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  1. High intensity, laser solid interactions are capable of generating attosecond light bursts via high harmonic generation, most work focuses on single beam interactions. In this study, we perform a numerical investigation on the role of wavelength and polarization in relativistic, high harmonic generation from normal-incidence, two-beam interactions off plasma mirrors. We find that the two-beam harmonic generation mechanism is a robust process described by a set of well-defined selection rules. We demonstrate that the emitted harmonics from normal incidence interactions exhibit an intensity optimization when the incident fields are of equal intensity for two-color circularly-polarized fields. 
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    Free, publicly-accessible full text available July 1, 2024
  2. Abstract We report a method for the phase reconstruction of an ultrashort laser pulse based on the deep learning of the nonlinear spectral changes induce by self-phase modulation. The neural networks were trained on simulated pulses with random initial phases and spectra, with pulse durations between 8.5 and 65 fs. The reconstruction is valid with moderate spectral resolution, and is robust to noise. The method was validated on experimental data produced from an ultrafast laser system, where near real-time phase reconstructions were performed. This method can be used in systems with known linear and nonlinear responses, even when the fluence is not known, making this method ideal for difficult to measure beams such as the high energy, large aperture beams produced in petawatt systems.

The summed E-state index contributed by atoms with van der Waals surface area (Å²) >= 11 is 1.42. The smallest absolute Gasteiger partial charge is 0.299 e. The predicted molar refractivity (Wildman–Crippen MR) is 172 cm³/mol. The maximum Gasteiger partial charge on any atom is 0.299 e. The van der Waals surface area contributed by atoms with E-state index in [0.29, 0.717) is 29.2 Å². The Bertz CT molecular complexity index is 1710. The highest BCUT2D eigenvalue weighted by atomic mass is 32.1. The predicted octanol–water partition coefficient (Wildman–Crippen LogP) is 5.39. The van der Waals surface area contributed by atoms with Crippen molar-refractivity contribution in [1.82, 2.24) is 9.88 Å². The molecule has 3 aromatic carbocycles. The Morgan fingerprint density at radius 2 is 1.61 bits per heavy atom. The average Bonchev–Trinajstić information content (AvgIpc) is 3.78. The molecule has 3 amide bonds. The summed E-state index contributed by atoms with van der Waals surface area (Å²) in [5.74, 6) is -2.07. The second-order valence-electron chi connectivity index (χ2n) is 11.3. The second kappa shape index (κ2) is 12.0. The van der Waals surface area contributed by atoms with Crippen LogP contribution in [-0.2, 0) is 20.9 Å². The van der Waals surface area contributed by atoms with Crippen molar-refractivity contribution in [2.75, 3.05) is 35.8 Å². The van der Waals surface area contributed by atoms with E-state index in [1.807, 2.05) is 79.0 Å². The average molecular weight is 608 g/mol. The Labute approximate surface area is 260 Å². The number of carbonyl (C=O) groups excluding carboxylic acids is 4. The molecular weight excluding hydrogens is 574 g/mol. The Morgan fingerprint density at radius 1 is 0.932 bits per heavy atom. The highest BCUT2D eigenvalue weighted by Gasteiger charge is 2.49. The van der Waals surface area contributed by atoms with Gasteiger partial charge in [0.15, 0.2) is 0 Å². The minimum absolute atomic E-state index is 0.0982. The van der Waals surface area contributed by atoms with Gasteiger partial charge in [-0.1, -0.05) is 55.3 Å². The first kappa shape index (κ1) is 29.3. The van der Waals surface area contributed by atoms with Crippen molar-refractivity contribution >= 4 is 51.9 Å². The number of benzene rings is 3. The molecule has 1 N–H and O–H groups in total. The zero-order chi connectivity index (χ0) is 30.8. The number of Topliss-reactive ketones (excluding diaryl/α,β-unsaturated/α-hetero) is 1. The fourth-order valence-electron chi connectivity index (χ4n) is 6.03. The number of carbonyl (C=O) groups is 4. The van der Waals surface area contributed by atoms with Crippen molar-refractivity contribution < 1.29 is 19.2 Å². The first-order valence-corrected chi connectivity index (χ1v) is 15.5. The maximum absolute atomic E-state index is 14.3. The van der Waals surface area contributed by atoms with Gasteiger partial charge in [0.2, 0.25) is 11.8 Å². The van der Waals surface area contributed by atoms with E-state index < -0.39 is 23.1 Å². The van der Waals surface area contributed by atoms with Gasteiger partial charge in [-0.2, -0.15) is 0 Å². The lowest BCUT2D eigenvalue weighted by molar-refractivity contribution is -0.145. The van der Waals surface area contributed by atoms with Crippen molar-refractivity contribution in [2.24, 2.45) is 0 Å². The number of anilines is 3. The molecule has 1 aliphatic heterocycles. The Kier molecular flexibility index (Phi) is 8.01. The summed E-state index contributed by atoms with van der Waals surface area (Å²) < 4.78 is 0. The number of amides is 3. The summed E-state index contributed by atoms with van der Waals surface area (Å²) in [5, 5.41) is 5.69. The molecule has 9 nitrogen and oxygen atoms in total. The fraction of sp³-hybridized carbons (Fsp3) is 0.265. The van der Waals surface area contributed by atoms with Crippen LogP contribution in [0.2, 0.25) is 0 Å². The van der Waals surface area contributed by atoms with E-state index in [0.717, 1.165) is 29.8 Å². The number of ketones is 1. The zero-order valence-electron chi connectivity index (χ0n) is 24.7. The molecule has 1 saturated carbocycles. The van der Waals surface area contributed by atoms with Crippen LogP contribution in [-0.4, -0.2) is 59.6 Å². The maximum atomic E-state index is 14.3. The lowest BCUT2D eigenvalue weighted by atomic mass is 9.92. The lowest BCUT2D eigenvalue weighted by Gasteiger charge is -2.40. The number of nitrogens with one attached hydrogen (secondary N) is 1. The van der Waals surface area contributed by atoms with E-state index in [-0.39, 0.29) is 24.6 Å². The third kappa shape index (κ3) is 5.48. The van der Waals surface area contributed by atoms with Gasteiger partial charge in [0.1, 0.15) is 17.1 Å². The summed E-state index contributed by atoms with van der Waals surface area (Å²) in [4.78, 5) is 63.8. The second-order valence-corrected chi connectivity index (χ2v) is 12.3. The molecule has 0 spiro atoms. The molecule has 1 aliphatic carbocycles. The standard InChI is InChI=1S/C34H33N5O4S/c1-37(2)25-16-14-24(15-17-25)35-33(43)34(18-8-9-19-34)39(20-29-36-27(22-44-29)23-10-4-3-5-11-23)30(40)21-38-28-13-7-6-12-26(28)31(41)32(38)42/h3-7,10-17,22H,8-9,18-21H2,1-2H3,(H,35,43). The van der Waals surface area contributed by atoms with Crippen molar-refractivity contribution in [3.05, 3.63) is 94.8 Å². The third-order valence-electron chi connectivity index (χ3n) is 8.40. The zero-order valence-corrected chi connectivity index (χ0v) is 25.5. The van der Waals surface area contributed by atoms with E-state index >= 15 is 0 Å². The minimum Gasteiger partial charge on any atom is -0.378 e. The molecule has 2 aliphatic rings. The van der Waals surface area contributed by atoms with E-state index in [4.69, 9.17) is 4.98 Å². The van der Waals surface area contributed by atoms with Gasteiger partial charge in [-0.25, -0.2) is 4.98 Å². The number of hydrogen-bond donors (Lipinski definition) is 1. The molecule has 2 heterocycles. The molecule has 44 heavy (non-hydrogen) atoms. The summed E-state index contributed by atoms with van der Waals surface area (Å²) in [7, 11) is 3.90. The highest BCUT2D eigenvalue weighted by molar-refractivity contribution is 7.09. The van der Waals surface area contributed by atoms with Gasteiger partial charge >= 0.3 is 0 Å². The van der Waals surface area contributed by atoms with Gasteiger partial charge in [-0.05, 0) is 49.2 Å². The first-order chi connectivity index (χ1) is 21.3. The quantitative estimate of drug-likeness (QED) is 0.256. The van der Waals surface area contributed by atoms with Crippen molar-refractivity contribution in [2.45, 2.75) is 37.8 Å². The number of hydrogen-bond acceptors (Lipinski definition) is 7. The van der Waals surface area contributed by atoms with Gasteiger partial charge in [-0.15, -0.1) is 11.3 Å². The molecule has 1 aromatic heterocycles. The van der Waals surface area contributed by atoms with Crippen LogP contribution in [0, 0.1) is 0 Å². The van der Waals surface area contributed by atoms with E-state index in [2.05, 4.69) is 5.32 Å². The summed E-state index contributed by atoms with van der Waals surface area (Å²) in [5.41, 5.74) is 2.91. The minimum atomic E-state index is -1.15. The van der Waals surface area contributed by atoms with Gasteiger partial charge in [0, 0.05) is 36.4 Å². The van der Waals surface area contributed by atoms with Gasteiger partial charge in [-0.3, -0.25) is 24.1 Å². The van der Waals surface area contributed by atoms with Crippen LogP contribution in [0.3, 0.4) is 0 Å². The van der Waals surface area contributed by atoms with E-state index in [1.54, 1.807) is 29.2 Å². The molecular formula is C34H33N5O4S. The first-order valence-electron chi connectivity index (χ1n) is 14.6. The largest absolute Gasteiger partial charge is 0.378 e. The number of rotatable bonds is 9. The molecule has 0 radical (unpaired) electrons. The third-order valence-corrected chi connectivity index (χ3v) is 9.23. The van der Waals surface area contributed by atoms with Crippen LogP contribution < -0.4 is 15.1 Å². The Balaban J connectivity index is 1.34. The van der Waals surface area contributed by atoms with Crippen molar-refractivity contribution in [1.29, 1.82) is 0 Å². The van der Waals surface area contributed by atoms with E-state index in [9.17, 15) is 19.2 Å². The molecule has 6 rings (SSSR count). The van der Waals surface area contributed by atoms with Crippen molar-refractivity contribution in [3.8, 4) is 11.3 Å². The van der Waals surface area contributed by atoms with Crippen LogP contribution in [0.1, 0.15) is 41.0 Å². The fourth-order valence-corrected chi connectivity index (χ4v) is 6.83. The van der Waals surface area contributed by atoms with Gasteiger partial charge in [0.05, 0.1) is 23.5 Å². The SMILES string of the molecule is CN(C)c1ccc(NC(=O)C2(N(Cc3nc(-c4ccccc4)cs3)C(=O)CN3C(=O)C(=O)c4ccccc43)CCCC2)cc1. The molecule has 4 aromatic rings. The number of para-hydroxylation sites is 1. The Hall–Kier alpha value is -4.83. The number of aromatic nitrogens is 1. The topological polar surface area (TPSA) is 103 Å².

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  3. Generation of an extreme ultraviolet continuum (33 eV to 72 eV) by a multi- millijoule, few-cycle (7 fs) laser pulse produced by the Thin Film Compression technique. 
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